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On New Year’s Day 1502, a Portuguese ship captained by one Gaspar de Lemos sailed into what is now Guanabera Bay. Thinking that this was the mouth of a river, they called it Rio de Janeiro, ‘January River’, and, although there wasn’t actually a river here, the name stuck. Nowadays, it’s usually just shortened to ‘Rio’ … and, although there are many other places called Rio something or other … it’s usually assumed that you are talking about Rio de Janeiro.
Our hotel was only three blocks away from the famous Copacabana Beach, so of course we had to check it out. Our stroll along the long promenade was a bit harder than it sounds, because of the heat. I did have the idea of hiring a bike, and riding it along the promenade, so I could say I cycled on the same track as my heroes, the Brownlee brothers, did at the Olympics. But, on this January day, the walk was enough … with frequent stops for a sit down and a pull at the water bottle.
Rio claims to be the only city in the world with a jungle, mountains and a national park within its limits … there are probably other cities which have one or another, but I think they’re pretty safe with their claim of all three. The mountains aren’t all that high, but their slopes are steep … somewhat reminiscent of the forested stacks near Guilin, in China. And, they look pretty well unattainable without fathoms of rope and a collection of arcane ironmongery. I wasn’t up for that … although I may have been in bygone years, and in a more temperate climate.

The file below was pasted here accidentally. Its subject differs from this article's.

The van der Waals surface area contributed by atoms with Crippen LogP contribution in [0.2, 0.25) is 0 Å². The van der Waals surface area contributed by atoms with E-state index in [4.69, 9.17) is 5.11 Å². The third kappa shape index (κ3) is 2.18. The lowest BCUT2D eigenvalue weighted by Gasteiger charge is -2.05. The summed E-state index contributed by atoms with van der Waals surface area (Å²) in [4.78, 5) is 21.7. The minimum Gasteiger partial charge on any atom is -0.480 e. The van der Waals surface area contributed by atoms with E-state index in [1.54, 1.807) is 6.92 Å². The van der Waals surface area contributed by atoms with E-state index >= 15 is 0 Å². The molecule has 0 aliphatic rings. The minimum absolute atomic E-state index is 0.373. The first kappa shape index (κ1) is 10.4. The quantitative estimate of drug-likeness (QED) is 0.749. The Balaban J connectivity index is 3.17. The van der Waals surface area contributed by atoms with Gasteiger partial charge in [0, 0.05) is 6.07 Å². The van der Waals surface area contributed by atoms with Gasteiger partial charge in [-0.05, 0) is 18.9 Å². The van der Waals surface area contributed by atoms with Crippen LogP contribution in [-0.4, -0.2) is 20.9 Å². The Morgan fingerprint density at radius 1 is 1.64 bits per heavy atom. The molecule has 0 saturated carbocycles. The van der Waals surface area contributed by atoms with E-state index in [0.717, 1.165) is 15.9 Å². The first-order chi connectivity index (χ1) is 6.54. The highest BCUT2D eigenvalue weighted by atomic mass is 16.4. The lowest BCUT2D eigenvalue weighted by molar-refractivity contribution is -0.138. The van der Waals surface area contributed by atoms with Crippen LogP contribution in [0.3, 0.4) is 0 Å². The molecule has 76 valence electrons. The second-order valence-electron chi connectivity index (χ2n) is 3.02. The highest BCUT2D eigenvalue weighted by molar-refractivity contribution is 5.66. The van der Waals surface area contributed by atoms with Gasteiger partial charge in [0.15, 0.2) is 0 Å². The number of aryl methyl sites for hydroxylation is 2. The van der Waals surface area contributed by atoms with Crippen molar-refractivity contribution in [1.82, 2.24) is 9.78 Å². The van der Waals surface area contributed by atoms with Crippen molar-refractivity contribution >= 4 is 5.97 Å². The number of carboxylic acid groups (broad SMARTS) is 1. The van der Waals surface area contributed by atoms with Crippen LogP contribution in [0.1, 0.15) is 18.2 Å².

That, however, is not needed. The summit of the best-known one, Sugarloaf Mountain (Paõ de Açucar in Portuguese) is achievable by cable car. This, you may remember, was the ride that featured in Moonraker … but not as James Bond would have known it. There wasn’t a big guy on the roof trying to bite through the cable, for one thing, and anyway, they replaced the cars for the Olympics last year. But, at the halfway station, they have preserved one of the 'James Bond' cars, as well as one of the original cars from 1910.
The cable-car ride is a two-stage one, which lifts you up to give you a superb birds-eye view of the city. And, it's one the birds ...vultures and frigate birds ... enjoy too.
From the summit, there’s a view of another mountain, on the top of which stands a gigantic figure with outstretched arms. This is Christ the Redeemer, listed as one of the "Seven Wonders of the Modern World’. You can see this from just about anywhere in Rio … indeed, you could see it from the window of our hotel room … but it has to be seen close up to be really appreciated.
It’s the work of several people, but one Heitor da Silva Costa is credited with the final design. It took nine years to build, being completed in 1931. It’s made from soapstone, which was imported from Sweden, and reinforced concrete. It stands 38 metres (125 feet) tall, and, within the plinth on which it stands, there’s a little chapel.
To get up close, you need to take a ride through the jungle on a rack and pinion railway, then take either an elevator or an escalator to the top of the mountain, where the gigantic statue stands. The railway actually predates the statue, and was used to carry the materials for it up the mountain. There were, in fact, one or two passengers for whom the rail ride seemed to be the main point of the trip, and the statue of secondary importance.
For me, the emphasis fell equally on the railway, the statue … and the views...